• Performance. In our experience, network latency is often less on IPv6 networks. This influences not only user experience but also influences factors such as search engine rankings. Studies into IPv6 performance generally do not measure a large sample of clients against a large sample of content providers at the same time. Therefore, it is difficult to give definitive measures. However, factors such as the size of the IPv4 routing tables and the latency due to CGN may go some way to explain our observations.
  • Reliability. Some applications fail intermittently over IPv4 networks. CGN between your site or your application and your customers or end-users can cause some applications to fail. You may have no control over which customers or end-users, are behind CGN. We found many examples of this whilst carrying our research on CGN for Ofcom, the UK’s telecommunications regulator. We knew that even applications designed to work through NAT44 can fail through CGN. In mobile networks, we suspected that intermittent failures are often being attributed to the mobile network when in fact they are caused by CGN. We looked at the support forums for UK mobile operators and searched for a well-known message application and intermittent faults. We found that there were many reports of intermittent failures using this application with the same phone, network and at the same location. We surmised, but could not prove, that this was due to CGN. The difficulties of logging in CGN make it impossible for the operators and application providers to prove this too. Interestingly there was a special thread on the application’s support forum discussing the same symptoms.
  • Analytics. Web analytics is very important to organisations of all sizes. Again, CGN in the path from your end-users can make tracking users by address impossible. You have no control over this as you cannot control how your end-users, partners or potential clients connect to the internet.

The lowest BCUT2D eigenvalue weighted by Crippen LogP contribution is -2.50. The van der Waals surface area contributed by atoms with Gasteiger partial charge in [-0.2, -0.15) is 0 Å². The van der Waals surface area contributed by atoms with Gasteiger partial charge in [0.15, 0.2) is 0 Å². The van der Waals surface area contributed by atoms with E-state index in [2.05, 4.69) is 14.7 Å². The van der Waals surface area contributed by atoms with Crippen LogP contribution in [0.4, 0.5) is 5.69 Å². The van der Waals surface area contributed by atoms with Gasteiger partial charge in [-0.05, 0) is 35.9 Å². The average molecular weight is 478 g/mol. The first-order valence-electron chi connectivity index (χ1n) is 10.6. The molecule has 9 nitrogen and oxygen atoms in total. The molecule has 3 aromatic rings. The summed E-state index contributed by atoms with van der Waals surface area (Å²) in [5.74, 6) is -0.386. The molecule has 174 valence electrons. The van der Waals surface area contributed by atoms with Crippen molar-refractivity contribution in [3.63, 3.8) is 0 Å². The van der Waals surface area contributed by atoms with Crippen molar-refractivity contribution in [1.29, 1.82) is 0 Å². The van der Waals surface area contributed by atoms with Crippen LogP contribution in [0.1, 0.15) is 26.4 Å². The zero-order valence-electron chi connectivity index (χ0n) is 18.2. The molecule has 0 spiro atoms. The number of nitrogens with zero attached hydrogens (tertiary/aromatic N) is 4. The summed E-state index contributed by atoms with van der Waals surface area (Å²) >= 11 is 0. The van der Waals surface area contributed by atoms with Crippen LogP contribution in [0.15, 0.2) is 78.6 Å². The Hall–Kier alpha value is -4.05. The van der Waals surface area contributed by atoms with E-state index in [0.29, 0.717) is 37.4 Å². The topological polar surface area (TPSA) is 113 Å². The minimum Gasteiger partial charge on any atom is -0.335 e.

• Failure of important functionality. For example, the widescale sharing of IPv4 addresses in the IPv4 internet means that the usefulness of geolocation has deteriorated to the point that in some cases it is no longer meaningful. This impacts web-sites, analytics, forensics and applications that use geolocation. Again, the enterprise has no control or knowledge of whether geolocation is being degraded.

Whilst enterprise managers have no interest in the technical details of IPv4 imperfections like CGN, they are very interested in the business implications.

It is important to reiterate that enterprises have no control over whether their customers are behind CGN. Worse, they will usually not be able to even detect that they are behind CGN.

The intermittent nature of these and other problems means that it is hard for enterprises to be aware that these problems exist. Even if they do detect them, the lack of visibility means that is often impossible for them to attribute them to deterioration in the IPv4 internet. Therefore, we need to educate enterprises on the deterioration of the IPv4 internet in terms which they can understand.

For more information on this topic, I would suggest viewing my presentation from last year’s North American IPv6 Task Force (NAv6TF) meeting (https://youtu.be/fbk4H6EmZzI) or the UK telecom’s regulator Ofcom’s CGN report at http://stakeholders.ofcom.org.uk/binaries/research/technology-research/2013/cgnat.pdf.

A brief side note – I do not think that making IPv6 ‘better’ through more stringent security will work. Remember Microsoft Windows Vista? It was more secure. Businesses should have welcomed this. Instead, users widely hated Vista because the security got in their way. We do not want IPv6 to become the networking equivalent of Windows Vista.

I do agree that if we find desirable functionality that is only possible in IPv6 then this is a useful incentive towards IPv6 deployment. We have had clients that have deployed IPv6 for these types of reasons such as deploying Microsoft’s DirectAccess or because Apple mandated IPv6-only support for all apps in the Apple App Store.

We have been searching for an IPv6 “killer app” for over twenty years. It remains elusive. The problem is that the killer app is the Internet itself and both IPv4 and IPv6 appear to provide this.